USDA tracking to trap up to 1000 feral pigs by September

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Several feral pigs are shown inside a USDA CORRAL trap.

There are still sure signs that feral pigs continue to be an issue on the island with a man being bitten just this week in Tamuning.

U.S. Department of Agriculture teams say they’re out every day trapping swine and since Oct. 1 last year, they’ve already trapped over 350 pigs.

At this rate, USDA is tracking to trap up to 1000 feral pigs by September.

PNC went out with wildlife technicians as they laid down a trap in Mangilao.

The USDA teams say they’re on the move constantly —surveying reports of pig damage, baiting the animals, tracking them through cameras and then finally laying down the traps to catch them.

In Latte Heights, where there’s a dense population of both humans and pigs, the teams got to work after reports of damage in the area.

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Here’s how it works:

  1. They’ll lay down bait for 3-5 days to survey how many pigs are in the area. The first pig here came out in broad daylight just 15 minutes after the food was put down.

  2. When they have a good idea of the size of the sounder (that’s a group of pigs), the teams will come out and lay the traps.

  3. They throw down the bait.

Then, they wait and watch the pigs come and go on camera… until they’ve nailed down their pattern.

And then, they catch the swine.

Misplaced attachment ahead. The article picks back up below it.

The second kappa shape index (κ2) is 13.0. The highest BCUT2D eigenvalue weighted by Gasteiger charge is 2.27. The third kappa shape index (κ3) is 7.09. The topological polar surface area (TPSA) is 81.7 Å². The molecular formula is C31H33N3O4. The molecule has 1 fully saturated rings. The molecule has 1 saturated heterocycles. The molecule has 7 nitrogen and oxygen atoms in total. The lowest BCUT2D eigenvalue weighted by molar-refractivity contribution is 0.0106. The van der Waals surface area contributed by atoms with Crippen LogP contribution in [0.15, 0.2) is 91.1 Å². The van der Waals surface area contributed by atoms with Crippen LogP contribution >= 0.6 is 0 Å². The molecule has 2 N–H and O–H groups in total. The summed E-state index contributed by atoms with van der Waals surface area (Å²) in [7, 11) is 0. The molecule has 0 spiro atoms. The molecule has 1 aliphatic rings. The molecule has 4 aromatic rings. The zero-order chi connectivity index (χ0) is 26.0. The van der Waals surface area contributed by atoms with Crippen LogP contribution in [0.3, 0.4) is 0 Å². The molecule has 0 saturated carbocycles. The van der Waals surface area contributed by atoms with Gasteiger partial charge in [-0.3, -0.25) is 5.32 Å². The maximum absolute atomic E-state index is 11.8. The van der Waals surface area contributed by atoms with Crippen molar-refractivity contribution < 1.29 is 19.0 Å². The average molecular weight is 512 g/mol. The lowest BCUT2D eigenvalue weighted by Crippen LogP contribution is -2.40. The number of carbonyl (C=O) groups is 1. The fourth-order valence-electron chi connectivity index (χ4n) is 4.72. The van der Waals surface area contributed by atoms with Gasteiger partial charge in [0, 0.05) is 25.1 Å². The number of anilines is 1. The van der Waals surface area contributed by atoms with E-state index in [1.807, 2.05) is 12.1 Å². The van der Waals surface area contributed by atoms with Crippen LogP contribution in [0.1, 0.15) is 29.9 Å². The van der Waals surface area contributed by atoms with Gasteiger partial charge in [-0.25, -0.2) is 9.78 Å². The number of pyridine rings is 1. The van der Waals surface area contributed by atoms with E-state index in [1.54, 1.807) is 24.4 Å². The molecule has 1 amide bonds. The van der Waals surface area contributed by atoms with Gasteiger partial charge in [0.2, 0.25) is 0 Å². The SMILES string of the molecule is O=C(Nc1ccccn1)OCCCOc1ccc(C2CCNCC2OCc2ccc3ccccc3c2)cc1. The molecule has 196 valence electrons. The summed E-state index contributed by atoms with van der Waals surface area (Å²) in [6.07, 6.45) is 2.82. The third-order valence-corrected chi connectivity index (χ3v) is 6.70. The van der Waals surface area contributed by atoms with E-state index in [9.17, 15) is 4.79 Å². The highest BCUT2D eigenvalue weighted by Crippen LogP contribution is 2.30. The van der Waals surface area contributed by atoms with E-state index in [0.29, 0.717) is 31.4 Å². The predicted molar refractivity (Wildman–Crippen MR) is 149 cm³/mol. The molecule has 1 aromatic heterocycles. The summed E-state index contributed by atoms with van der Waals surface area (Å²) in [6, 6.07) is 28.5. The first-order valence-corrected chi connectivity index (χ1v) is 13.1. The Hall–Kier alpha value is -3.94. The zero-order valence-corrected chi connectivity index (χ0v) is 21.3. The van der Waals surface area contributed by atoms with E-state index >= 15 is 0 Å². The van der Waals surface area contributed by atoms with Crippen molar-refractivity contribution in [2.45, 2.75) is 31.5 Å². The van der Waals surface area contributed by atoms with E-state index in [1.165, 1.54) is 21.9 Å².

The teams say they catch an average of 20 pigs a week and since they’re currently fully funded, they expect to trap some 1000 pigs by the end of September.

The USDA has 14 of these CORRAL traps on island, split between the north and south. The traps are flexible and pieces can be added to change their size and shape.

They’re typically 20-feet by 20-feet and the team’s biggest catch so far was 26 pigs at one time.

The animal’s favorite bait?

Coconuts and soured corn which is typically donated to the wildlife teams.

Jeffrey Flores, the state director for Guam’s USDA Wildlife Services, says trapping is about more than just health and safety because livelihoods are on the line.

“With regards to the farmers, we have constant complaints that come in. The feral pigs are impacting their banana trees, papaya trees, corn, hot peppers and what’s difficult is that we’re really unable to identify the cost associated with the damage that they’re causing to these local farmers,” Flores said.

USDA has been trapping wild pigs on the island for almost four years. But Flores says they need to keep the efforts, and funding, at a maximum to actually make a dent in the population.

There are no public figures on just how many wild pigs there are on Guam.

To keep the animals away from your home, Flores says you should keep your yard free of debris and clutter. And dispose of your garbage in bins with lids.

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